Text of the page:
In Flames – Siren Charms

In Flames
“Siren Charms”
Melodic Metal
To be released on 5th September 2014
Via Epic Records

 photo In_Flames_-_Siren_Charms_album_cover_zpsc78625eb.jpg

A smile lit up on my face when I heard that In Flames would release a new album. That smile still glowed when the first single “Rusted Nail” was available. Not a spectacular track but good enough – the guitar licks in the intro flow pretty easily through your ears; Fridén’s vocal tone – mainly clean but harsher here and there and backed by occasional screams – sounds quite pleasant; an exquisite bridge preceding the first chorus, and the catchy melody of the latter…  There’s something standard in the riffing, though, hence the “not a spectacular track”.

Then the aforementioned smile got wider with the release of “Through Oblivion”, a melancholic song, almost depressive, that stirred something in the darkest side of me.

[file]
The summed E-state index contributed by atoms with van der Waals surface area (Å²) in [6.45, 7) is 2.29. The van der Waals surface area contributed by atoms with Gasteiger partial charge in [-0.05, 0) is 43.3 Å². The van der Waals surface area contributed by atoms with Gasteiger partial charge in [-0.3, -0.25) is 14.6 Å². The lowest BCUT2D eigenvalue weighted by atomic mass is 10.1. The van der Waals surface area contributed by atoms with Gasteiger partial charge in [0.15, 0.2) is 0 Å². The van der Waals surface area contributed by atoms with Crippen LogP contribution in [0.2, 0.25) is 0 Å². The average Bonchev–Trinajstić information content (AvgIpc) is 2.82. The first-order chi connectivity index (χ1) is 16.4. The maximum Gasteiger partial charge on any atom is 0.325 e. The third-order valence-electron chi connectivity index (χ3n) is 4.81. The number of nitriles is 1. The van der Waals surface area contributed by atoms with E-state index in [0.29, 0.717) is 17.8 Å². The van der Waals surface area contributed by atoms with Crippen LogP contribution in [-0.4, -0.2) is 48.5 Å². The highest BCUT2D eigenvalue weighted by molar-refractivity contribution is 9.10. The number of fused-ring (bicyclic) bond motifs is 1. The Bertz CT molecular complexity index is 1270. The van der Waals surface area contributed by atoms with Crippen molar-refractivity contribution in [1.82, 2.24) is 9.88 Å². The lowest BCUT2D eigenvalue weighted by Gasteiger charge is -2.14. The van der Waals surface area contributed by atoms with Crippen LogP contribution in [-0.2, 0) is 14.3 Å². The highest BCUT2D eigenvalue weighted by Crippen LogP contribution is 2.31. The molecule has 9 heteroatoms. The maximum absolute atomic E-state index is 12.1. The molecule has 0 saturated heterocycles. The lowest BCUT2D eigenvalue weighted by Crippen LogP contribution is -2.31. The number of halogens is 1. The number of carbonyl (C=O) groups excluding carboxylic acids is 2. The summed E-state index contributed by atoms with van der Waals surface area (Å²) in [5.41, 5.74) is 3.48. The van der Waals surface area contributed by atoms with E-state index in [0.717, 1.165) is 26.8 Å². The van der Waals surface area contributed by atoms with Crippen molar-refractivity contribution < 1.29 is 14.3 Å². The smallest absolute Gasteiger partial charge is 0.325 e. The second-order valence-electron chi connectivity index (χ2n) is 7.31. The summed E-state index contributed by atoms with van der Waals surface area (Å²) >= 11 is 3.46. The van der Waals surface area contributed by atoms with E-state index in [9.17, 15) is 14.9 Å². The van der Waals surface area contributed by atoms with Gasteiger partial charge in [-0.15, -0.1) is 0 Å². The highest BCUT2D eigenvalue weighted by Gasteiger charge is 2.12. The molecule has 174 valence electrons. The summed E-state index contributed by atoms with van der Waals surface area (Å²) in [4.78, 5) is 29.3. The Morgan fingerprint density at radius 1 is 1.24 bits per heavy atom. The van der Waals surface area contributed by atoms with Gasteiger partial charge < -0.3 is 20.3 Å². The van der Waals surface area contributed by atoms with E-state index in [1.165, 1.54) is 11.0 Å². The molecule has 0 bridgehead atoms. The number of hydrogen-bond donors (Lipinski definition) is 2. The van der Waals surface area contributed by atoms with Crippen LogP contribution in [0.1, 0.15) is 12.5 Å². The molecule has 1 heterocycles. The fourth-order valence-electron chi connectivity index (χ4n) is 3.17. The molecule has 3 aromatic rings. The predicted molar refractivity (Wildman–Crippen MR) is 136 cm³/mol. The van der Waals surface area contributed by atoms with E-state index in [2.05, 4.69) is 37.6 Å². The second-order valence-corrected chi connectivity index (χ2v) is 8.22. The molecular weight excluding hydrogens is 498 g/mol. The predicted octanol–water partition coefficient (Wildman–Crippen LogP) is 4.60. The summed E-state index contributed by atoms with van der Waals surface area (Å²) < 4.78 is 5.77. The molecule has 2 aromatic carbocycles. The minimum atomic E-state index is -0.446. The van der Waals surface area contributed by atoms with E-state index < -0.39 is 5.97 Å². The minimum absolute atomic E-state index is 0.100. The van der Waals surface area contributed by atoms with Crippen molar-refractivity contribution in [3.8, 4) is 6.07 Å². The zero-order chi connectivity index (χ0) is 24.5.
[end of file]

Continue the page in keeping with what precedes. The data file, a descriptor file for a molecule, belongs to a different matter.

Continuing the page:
But then I listened to the whole album and the smile faded, almost completely. We already knew the “melodic” was growing stronger and the “death” was dimming, so it isn’t a big surprise that “Everything’s Gone” is the only true heavy song in “Siren Charms”. What disappoints me is that it’s not a very good song. The heaviness of “When The World Explodes” is better, but the softer parts are weak, not because they’re, well, soft and slow, but because they don’t seem to have any spirit in them. This one features soprano Emilia Feldt, who has a beautiful voice but doesn’t help this track at all. Weren’t sirens supposed to have an enthralling vivid chant? Feldt uses a very languid tone here.

Also “Paralyzed” and “Dead Eyes” make justice to their titles, being quite dull tracks. “With Eyes Wide Open” is a nice ballad, though, and “Filtered Truth” has a rock-ish vibe, a lively sound that’s refreshing to hear in the end.

The production is amazing, but something’s missing in “the whole musical picture”. And it’s not the more melodic approach that bothers me. It’s its lack of ability to embrace my senses and leave a positive remark.

3 / 5

By Renata “Pieni” Lino

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